New survey determines motivators and barriers to health product use in Afghanistan

Mother and daughter posing for a photo
ASMO is using the findings to inform their social and behavior change programming. | Credit: Naimat Rawan

A SHOPS Plus household survey identified factors that encourage and impede family planning uptake, diarrhea prevention and treatment practices, and safe water treatment in Afghanistan. The USAID-supported Afghan Social Marketing Organization (ASMO)—whose socially-marketed health products contribute to 22 percent of all modern contraceptive use, 16 percent of household water treatment use, and 11 percent of ORS use across Afghanistan—is using the findings to inform their social and behavior change programming. 

“Pinpointing determinants for healthy behavior adoption is essential to ASMO’s strategy for increasing use of priority health products,” explains Soumitra Ghosh, senior private sector advisor for SHOPS Plus. 

The dearth of research on what influences healthy behavior in Afghanistan was a challenge for the social marketing organization. Working closely with ASMO, SHOPS Plus conducted a household survey with married men and women in 177 Afghan districts. ASMO is now using the findings to inform its social and behavior change programming and improve key health outcomes. 

Data shine light on family planning decisions

In terms of family planning, the study found that nearly 80 percent of women report that their husbands determine their family planning use. In addition, negative shopkeeper attitudes may discourage women from buying contraceptives. ASMO is taking a two-pronged approach to address this barrier by empowering women to feel confident when purchasing contraception and simultaneously sensitizing providers to treat female consumers with respect. For example, ASMO is currently conducting an innovative pilot to reach women with health information through beauty parlors. In addition, ASMO is targeting men through health talks in mosques given men’s key decision-making role in family planning use.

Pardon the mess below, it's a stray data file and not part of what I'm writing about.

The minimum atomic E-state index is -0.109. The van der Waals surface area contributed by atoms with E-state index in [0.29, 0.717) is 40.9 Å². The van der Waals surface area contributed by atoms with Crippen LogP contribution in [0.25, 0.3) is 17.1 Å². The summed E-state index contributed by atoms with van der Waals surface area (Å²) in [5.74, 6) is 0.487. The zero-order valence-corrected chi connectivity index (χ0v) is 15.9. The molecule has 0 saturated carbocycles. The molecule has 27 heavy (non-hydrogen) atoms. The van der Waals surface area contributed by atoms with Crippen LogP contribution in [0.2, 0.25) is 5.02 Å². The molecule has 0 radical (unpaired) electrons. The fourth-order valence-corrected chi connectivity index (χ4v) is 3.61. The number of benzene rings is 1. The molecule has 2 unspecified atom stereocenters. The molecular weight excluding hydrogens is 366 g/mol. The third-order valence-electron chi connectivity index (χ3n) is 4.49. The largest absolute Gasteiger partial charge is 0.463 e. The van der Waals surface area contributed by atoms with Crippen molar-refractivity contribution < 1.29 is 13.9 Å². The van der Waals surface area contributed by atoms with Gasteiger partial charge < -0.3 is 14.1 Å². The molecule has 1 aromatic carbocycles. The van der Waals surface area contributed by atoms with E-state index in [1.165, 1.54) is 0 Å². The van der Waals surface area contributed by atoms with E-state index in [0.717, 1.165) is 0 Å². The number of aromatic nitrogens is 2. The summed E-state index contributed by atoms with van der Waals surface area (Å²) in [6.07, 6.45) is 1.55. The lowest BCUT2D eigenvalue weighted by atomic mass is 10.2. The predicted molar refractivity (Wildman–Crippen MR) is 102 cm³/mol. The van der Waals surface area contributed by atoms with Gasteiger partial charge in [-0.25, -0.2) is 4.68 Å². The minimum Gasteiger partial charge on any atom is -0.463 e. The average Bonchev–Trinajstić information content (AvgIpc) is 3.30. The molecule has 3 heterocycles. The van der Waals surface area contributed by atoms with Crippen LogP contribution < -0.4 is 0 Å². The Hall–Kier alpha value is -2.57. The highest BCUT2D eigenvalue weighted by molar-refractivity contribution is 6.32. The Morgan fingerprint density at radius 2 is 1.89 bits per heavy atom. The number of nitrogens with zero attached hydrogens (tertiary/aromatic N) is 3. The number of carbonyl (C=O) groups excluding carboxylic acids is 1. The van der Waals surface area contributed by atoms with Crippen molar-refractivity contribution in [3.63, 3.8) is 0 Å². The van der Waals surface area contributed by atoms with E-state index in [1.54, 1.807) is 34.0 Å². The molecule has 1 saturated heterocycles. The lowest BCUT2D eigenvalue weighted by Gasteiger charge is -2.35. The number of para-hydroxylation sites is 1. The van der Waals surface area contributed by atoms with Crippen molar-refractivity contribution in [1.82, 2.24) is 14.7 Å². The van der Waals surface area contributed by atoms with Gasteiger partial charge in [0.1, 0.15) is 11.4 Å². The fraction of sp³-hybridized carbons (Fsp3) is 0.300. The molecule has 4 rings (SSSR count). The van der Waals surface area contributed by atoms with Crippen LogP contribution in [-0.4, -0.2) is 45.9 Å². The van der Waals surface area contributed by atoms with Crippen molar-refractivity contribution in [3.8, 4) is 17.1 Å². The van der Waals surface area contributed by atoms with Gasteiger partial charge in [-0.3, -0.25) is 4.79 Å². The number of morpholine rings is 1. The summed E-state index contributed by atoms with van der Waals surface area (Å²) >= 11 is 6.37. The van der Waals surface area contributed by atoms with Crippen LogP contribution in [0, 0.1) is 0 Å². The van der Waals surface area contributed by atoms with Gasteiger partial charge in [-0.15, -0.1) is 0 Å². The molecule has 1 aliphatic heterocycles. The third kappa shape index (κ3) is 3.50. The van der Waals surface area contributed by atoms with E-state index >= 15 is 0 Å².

“Given the lack of recent research on family planning attitudes and products in Afghanistan, our study’s findings filled an important gap and informed [ASMO’s] social marketing activities,” said lead researcher Lauren Rosapep of SHOPS Plus.

Social marketing campaigns based on the data

Study results point to information gaps, behaviors, and attitudes that may exacerbate prevalence of childhood diarrhea and prevent caretakers from adhering to the optimal treatment for this illness. For example, the survey found that among the respondents:

  • 66% think that untreated water is safe to drink
  • 15% provide their child under 5 with the recommended diarrhea treatment of ORS and zinc
  • 60% incorrectly believe antibiotic and antidiarrheal medications are more effective than ORS

In response, ASMO is emphasizing the risk of cooking with and consuming untreated water, and is now focusing on promoting ORS and zinc together through a new co-pack. They are also targeting health providers to communicate the risks of using antibiotics for childhood diarrhea.

Learn more about the survey results.

Learn more about our work in Afghanistan and in research and evaluation.




Sustaining Health Outcomes through the Private Sector (SHOPS) Plus is a five-year cooperative agreement (AID-OAA-A-15-00067) funded by the United States Agency for International Development (USAID). This website is made possible by the generous support of the American people through USAID. The information provided on this website is not official U.S. government information and does not represent the views or positions of USAID or the U.S. government.

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